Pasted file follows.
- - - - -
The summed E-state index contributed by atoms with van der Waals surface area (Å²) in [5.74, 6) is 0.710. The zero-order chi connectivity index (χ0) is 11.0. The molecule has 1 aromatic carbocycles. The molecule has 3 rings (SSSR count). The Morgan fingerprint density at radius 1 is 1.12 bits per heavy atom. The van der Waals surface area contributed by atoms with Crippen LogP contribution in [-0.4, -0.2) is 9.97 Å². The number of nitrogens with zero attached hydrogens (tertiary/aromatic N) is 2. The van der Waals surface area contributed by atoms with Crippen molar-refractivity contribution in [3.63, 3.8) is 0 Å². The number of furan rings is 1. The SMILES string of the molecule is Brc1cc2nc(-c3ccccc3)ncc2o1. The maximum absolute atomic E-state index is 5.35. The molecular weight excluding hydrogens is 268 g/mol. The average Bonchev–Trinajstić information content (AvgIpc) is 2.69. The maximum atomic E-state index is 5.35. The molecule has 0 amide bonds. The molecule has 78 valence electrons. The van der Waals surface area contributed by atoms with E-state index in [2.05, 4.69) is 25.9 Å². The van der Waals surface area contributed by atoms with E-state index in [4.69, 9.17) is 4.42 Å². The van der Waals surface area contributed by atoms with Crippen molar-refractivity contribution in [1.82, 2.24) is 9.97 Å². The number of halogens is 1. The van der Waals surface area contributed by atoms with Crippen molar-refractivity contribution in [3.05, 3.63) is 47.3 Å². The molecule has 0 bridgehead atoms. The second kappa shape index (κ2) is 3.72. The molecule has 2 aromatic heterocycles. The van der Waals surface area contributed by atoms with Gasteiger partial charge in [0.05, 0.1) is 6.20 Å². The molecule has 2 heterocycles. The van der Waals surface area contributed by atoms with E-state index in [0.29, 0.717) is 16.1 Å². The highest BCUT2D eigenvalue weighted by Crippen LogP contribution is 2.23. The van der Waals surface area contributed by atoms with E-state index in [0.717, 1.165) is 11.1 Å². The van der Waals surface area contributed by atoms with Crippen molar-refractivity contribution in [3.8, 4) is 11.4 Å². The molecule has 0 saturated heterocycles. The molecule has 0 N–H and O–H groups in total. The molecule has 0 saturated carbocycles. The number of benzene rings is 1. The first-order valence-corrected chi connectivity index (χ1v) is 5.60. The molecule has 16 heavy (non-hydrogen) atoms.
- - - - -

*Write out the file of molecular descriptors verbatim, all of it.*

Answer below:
The summed E-state index contributed by atoms with van der Waals surface area (Å²) in [5.74, 6) is 0.710. The zero-order chi connectivity index (χ0) is 11.0. The molecule has 1 aromatic carbocycles. The molecule has 3 rings (SSSR count). The Morgan fingerprint density at radius 1 is 1.12 bits per heavy atom. The van der Waals surface area contributed by atoms with Crippen LogP contribution in [-0.4, -0.2) is 9.97 Å². The number of nitrogens with zero attached hydrogens (tertiary/aromatic N) is 2. The van der Waals surface area contributed by atoms with Crippen molar-refractivity contribution in [3.63, 3.8) is 0 Å². The number of furan rings is 1. The SMILES string of the molecule is Brc1cc2nc(-c3ccccc3)ncc2o1. The maximum absolute atomic E-state index is 5.35. The molecular weight excluding hydrogens is 268 g/mol. The average Bonchev–Trinajstić information content (AvgIpc) is 2.69. The maximum atomic E-state index is 5.35. The molecule has 0 amide bonds. The molecule has 78 valence electrons. The van der Waals surface area contributed by atoms with E-state index in [2.05, 4.69) is 25.9 Å². The van der Waals surface area contributed by atoms with E-state index in [4.69, 9.17) is 4.42 Å². The van der Waals surface area contributed by atoms with Crippen molar-refractivity contribution in [1.82, 2.24) is 9.97 Å². The number of halogens is 1. The van der Waals surface area contributed by atoms with Crippen molar-refractivity contribution in [3.05, 3.63) is 47.3 Å². The molecule has 0 bridgehead atoms. The second kappa shape index (κ2) is 3.72. The molecule has 2 aromatic heterocycles. The van der Waals surface area contributed by atoms with Gasteiger partial charge in [0.05, 0.1) is 6.20 Å². The molecule has 2 heterocycles. The van der Waals surface area contributed by atoms with E-state index in [0.29, 0.717) is 16.1 Å². The highest BCUT2D eigenvalue weighted by Crippen LogP contribution is 2.23. The van der Waals surface area contributed by atoms with E-state index in [0.717, 1.165) is 11.1 Å². The van der Waals surface area contributed by atoms with Crippen molar-refractivity contribution in [3.8, 4) is 11.4 Å². The molecule has 0 saturated heterocycles. The molecule has 0 N–H and O–H groups in total. The molecule has 0 saturated carbocycles. The number of benzene rings is 1. The first-order valence-corrected chi connectivity index (χ1v) is 5.60. The molecule has 16 heavy (non-hydrogen) atoms.